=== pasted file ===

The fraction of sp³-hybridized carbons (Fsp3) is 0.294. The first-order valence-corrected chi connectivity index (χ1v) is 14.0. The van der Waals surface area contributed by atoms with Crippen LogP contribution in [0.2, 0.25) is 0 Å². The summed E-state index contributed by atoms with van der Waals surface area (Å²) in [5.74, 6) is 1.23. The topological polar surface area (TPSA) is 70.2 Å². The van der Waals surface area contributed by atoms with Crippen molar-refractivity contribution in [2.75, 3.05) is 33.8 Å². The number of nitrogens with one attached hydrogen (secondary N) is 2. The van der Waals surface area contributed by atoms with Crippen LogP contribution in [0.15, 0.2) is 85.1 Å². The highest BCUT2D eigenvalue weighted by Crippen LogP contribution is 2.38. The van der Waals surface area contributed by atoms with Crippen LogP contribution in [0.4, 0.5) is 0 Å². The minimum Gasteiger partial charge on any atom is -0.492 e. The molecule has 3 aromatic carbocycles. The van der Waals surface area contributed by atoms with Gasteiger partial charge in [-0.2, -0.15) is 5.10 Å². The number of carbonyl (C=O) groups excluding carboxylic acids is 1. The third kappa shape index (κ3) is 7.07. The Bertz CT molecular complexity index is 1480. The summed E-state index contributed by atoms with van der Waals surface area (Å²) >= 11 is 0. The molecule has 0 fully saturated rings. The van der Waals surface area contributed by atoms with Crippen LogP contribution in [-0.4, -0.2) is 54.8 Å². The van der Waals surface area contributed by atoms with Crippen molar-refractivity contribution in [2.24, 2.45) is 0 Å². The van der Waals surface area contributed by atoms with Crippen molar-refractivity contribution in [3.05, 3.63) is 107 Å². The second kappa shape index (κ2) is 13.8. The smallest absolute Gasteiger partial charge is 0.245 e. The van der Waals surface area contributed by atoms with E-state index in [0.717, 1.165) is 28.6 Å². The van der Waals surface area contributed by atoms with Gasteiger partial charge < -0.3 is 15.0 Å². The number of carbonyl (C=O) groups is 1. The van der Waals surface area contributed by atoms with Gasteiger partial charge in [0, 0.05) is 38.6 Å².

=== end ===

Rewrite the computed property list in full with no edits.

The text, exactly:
The fraction of sp³-hybridized carbons (Fsp3) is 0.294. The first-order valence-corrected chi connectivity index (χ1v) is 14.0. The van der Waals surface area contributed by atoms with Crippen LogP contribution in [0.2, 0.25) is 0 Å². The summed E-state index contributed by atoms with van der Waals surface area (Å²) in [5.74, 6) is 1.23. The topological polar surface area (TPSA) is 70.2 Å². The van der Waals surface area contributed by atoms with Crippen molar-refractivity contribution in [2.75, 3.05) is 33.8 Å². The number of nitrogens with one attached hydrogen (secondary N) is 2. The van der Waals surface area contributed by atoms with Crippen LogP contribution in [0.15, 0.2) is 85.1 Å². The highest BCUT2D eigenvalue weighted by Crippen LogP contribution is 2.38. The van der Waals surface area contributed by atoms with Crippen LogP contribution in [0.4, 0.5) is 0 Å². The minimum Gasteiger partial charge on any atom is -0.492 e. The molecule has 3 aromatic carbocycles. The van der Waals surface area contributed by atoms with Gasteiger partial charge in [-0.2, -0.15) is 5.10 Å². The number of carbonyl (C=O) groups excluding carboxylic acids is 1. The third kappa shape index (κ3) is 7.07. The Bertz CT molecular complexity index is 1480. The summed E-state index contributed by atoms with van der Waals surface area (Å²) >= 11 is 0. The molecule has 0 fully saturated rings. The van der Waals surface area contributed by atoms with Crippen LogP contribution in [-0.4, -0.2) is 54.8 Å². The van der Waals surface area contributed by atoms with Crippen molar-refractivity contribution in [2.24, 2.45) is 0 Å². The van der Waals surface area contributed by atoms with Crippen molar-refractivity contribution in [3.05, 3.63) is 107 Å². The second kappa shape index (κ2) is 13.8. The smallest absolute Gasteiger partial charge is 0.245 e. The van der Waals surface area contributed by atoms with E-state index in [0.717, 1.165) is 28.6 Å². The van der Waals surface area contributed by atoms with Gasteiger partial charge < -0.3 is 15.0 Å². The number of carbonyl (C=O) groups is 1. The van der Waals surface area contributed by atoms with Gasteiger partial charge in [0, 0.05) is 38.6 Å².